By Melissa Rollit/Special to The News
Although pioneer life is often portrayed as a life of simple pleasures, it was also a life of hard work and harder times.
André and Alice Marc knew this better than most as their transition from city to rural life was incredibly tumultuous in its first years.
The French expats married in 1909 and lived in Victoria for a while, before purchasing the last homestead in Maple Ridge; 175 acres of dense forest located around Loon Lake.
In the summer of 1911, Alice made her first visit to the homestead, pregnant with her first son and with baby Yvonne in tow.
This initial visit went rather poorly, as Alice was quickly overwhelmed by the sheer number of mosquitos, which she described as by the millions.
The cabin they were living in, which Alice nicknamed the ‘soapbox,’ had no screens or glass in the windows.
After four days, at which point her baby was having difficulty crawling due to the bites, she left the homestead.
Her family had returned to France and so instead of returning to Victoria, she stayed at a Vancouver hotel until her son Jacques was born in late September.
With her family still away, she had no choice but to return to the isolated homestead.
Thomas Haney gave her a ride to the end of the road before she set out on foot with her young children back to the cabin.
Sadly, Jacques became ill with pneumonia and one November morning she woke to find her son had passed away at six weeks old.
She would spend the night alone as a fearful storm passed through since André had left for New Westminster to procure a coffin.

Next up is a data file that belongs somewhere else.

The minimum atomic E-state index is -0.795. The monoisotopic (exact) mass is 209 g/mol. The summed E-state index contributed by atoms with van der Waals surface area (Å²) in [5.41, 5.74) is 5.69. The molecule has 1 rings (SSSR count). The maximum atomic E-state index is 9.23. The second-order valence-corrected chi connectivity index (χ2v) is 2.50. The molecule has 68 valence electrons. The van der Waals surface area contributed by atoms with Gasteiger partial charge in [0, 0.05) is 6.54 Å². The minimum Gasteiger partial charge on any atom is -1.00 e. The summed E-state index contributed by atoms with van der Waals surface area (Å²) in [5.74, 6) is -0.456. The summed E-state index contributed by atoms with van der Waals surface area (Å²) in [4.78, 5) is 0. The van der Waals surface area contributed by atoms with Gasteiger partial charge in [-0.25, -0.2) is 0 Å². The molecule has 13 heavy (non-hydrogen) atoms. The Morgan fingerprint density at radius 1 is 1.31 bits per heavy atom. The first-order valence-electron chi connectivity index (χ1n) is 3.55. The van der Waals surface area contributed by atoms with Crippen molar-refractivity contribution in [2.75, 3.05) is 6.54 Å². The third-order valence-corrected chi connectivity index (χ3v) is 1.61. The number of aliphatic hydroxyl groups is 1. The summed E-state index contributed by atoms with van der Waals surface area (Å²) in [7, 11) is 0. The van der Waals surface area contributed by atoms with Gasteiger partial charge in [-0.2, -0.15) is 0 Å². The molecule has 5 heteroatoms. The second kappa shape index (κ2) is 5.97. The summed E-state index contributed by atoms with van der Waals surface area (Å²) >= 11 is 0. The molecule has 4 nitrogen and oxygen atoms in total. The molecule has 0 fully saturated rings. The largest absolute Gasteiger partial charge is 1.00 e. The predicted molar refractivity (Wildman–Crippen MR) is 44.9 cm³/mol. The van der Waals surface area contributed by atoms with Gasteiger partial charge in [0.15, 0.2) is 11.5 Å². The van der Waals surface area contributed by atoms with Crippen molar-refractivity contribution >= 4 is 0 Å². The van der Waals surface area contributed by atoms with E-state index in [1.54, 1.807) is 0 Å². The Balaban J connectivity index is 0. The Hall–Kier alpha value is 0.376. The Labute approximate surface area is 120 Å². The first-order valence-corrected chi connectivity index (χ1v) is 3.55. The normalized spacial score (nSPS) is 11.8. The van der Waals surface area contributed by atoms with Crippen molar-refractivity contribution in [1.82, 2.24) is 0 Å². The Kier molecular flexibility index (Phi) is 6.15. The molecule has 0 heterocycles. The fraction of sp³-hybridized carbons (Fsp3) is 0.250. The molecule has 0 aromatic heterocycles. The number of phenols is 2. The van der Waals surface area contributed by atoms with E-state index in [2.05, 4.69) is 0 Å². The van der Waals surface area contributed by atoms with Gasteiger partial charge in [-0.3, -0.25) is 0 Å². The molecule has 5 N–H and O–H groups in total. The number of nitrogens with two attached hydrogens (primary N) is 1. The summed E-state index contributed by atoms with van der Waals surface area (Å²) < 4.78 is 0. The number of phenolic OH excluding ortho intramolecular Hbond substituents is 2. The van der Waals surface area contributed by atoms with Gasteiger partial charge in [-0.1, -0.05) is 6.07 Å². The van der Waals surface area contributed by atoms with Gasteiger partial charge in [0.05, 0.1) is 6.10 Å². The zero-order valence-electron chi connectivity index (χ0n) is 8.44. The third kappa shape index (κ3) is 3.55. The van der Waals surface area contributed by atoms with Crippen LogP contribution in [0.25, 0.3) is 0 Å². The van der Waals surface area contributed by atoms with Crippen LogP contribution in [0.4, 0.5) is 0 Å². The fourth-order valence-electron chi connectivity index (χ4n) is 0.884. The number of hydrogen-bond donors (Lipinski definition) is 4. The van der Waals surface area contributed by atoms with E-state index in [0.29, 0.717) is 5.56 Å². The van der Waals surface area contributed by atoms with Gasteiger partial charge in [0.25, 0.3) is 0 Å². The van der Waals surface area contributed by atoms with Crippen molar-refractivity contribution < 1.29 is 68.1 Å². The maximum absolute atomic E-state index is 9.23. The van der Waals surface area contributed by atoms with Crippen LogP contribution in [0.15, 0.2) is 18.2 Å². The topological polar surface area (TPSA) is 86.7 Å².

The next day, upon André’s return, the couple carried their son down to the main road where they met Thomas Haney, who helped carry the little white coffin to the church where Jacques was buried.
After the trauma of their first stay at the homestead, Alice and André returned to Victoria.
The couple would reside on and off at the homestead in the years leading up to the First World War.
While André was overseas, serving as a major in the French Army, Alice stayed in Victoria with family.
At the end of the war, she met with André in France and they lived in Versailles for some time before begrudgingly returning to the homestead in 1925.
The plan had been to stay long enough to start a timber mill, make a sufficient amount of money, and then return to France.
However, the couple eventually grew to love life at the homestead and stayed there up until André’s death in 1959, at which point the land was sold to the UBC Research Forest.
Alice would live to the age of 100 and called Haney home for the rest of her life.
– Melissa Rollit is the museum curator for the Maple Ridge Museum & Community Archives and can be reached at email@example.com